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3 Stocks With Rising Analyst Expectations - 16137 views
BALTIMORE (Stockpickr) -- The markets started off the week slightly higher this morning, a reprieve from volatility following the massive push in equities that managed to completely erase the selloff of the previous week. As the market builds another base above the 1,300 level, investors are likely to start regaining comfort in stocks -- a feeling that most retail investors have failed to enjoy lately according to major sentiment measures.
With sentiment swings offering to deploy more capital in the stock market as we approach spring, it’s time to take another look at the stocks that are best-positioned to benefit right now. I’m talking about the issues with rising analyst expectations, our weekly list of Rocket Stocks.
For the uninitiated, Rocket Stocks are a set of companies with short-term gain catalysts and longer-term growth potential. In the last 96 weeks, our Rocket Stocks have beaten the S&P 500 by a very material 74.79%.
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As usual this week, we'll continue our trend of looking at stocks with rising analyst expectations. On Wall Street, expectations can mean everything -- and stocks with rising expectations often benefit from increased buying pressures from institutions and retail investors alike. To find them, I run a quantitative screen that seeks out stocks with a combination of analyst upgrades and positive earnings surprises.
Without further ado, here's a look at this week's potential plays.
Discover Financial Services
Already this year, shares of Discover Financial Services (DFS) have been on fire; the market value of this $13 billion credit card network has risen more than 29% in 2011. Because Discover is both an issuer and a payment network, this company benefits from collecting revenue both from lending fees and on the transactions themselves. While the breadth of Discover’s network has been a bottleneck for growth in the past, increased acceptance (thanks in part to fee concessions) has made the firm look particularly attractive.
Discover operates as a closed credit card network with only one real comparable peer, American Express (AXP). Like its much larger rival, Discover has opened its network up to some extent, offering cards from third-party issuers to reduce its exposure to lending risks. Unlike Amex, however, Discover doesn’t enjoy the affluent brand image that helps to drive growth in the former. To combat that, Discover bought Diner’s Club back in 2008, adding a fee-heavy charge card business to its portfolio of offerings.
In the past, Discover’s relatively small size has been seen as a limitation by investors eager to invest in the financial industry’s standard-bearers. Now, though, a bargain price, growth pace, and even acquisition potential are making Discover worth a second look.
With a B buy rating, Discover is one of TheStreet Ratings' top-rated consumer finance stocks.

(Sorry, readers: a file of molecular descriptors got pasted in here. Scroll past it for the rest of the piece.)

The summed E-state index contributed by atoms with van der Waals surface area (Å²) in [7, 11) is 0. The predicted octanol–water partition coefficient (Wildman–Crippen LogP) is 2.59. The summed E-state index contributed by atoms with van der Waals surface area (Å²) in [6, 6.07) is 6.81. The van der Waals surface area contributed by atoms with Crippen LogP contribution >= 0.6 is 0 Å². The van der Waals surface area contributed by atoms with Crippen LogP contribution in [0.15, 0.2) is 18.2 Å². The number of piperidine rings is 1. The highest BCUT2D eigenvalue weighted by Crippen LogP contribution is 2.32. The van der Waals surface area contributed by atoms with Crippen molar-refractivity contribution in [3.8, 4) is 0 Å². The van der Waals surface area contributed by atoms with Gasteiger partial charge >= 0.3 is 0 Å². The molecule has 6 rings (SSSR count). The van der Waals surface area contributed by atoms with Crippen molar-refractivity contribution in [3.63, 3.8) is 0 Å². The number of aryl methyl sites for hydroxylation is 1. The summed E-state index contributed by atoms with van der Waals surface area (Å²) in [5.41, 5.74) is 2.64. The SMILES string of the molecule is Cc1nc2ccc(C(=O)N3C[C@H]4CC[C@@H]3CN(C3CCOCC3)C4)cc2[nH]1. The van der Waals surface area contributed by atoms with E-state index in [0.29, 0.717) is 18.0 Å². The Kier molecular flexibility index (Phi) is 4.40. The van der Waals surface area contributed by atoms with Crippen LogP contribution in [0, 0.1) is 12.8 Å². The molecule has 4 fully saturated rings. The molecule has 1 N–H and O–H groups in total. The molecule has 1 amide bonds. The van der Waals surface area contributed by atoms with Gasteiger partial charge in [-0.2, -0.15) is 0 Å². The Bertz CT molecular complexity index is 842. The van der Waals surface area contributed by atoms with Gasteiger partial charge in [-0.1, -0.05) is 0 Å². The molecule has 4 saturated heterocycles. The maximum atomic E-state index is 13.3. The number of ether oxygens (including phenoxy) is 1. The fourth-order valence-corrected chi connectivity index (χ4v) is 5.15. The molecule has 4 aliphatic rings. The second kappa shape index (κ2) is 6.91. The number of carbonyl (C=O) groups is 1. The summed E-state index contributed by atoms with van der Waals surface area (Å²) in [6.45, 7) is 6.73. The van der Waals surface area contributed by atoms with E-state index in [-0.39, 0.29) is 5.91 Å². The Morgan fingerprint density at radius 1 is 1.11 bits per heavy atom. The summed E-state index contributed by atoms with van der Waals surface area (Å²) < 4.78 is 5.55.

The past few years have proven challenging for companies such as Rockwell Automation (ROK). As an industrial equipment maker, the company’s sales are directly tied to capital spending levels at manufacturers worldwide. As such, the significant spending decline of the recession had repercussions that were felt industry-wide. Now, with production on the rise again, Rockwell is enjoying a quick return to its previous sales levels.
To be fair, Rockwell fared better than most during the recession. The company’s sales declines weren’t truly felt until 2009, and an efficient corporate structure meant that profitability remained strong throughout. Now, though, growth in the factory automation business is the key to this stock’s attractive outlook.
A strong balance sheet has afforded Rockwell the ability to return significant value to its shareholders in the form of dividends, something that the firm should be able to continue for the foreseeable future, particularly as free cash flow generation keeps accelerating. We’re betting on shares to start the week.
Rockwell was one of Barclays' 30 best stock picks for 2011.
Packaged food producer Hormel Foods (HRL) is another attractive play this week, despite rising commodity costs that have put most food makers under a margin squeeze. Hormel’s biggest business is in processed meat products, which have generally seen less price appreciation than comparable agricultural commodities like grain and corn that are staples in emerging markets. To be sure, grain prices do trickle down to Hormel’s expenses (mainly in the form of animal feed) -- but lean operations mean that price volatility is less painful for Hormel than for many competitors.
Meat products also carry wider margins than other processed food products, a factor that gives Hormel a desirable margin of safety in its operations. Hormel’s product positioning has made it particularly resilient to consumers trading down at the grocery store. With a number of bargain brands under the Hormel flag, consumers have kept buying this firm’s food products under tight budget constraints.
Already in 2011, shares of Hormel are showing significant relative strength against the broad market. As price increases continue to make their way around grocery shelves, Hormel should be able to counter the effects of rising inputs on its profitability – in the meantime, those wide margins will be key.
For more stocks that made this week’s cut, check out the Rocket Stocks portfolio at Stockpickr.
-- Written by Jonas Elmerraji in Baltimore.
At the time of publication, author had no positions in stocks mentioned.
Jonas Elmerraji, based out of Baltimore, is the editor and portfolio manager of the Rhino Stock Report, a free investment advisory that returned 15% in 2008. He is a contributor to numerous financial outlets, including Forbes and Investopedia, and has been featured in Investor's Business Daily, in Consumer's Digest and on MSNBC.com.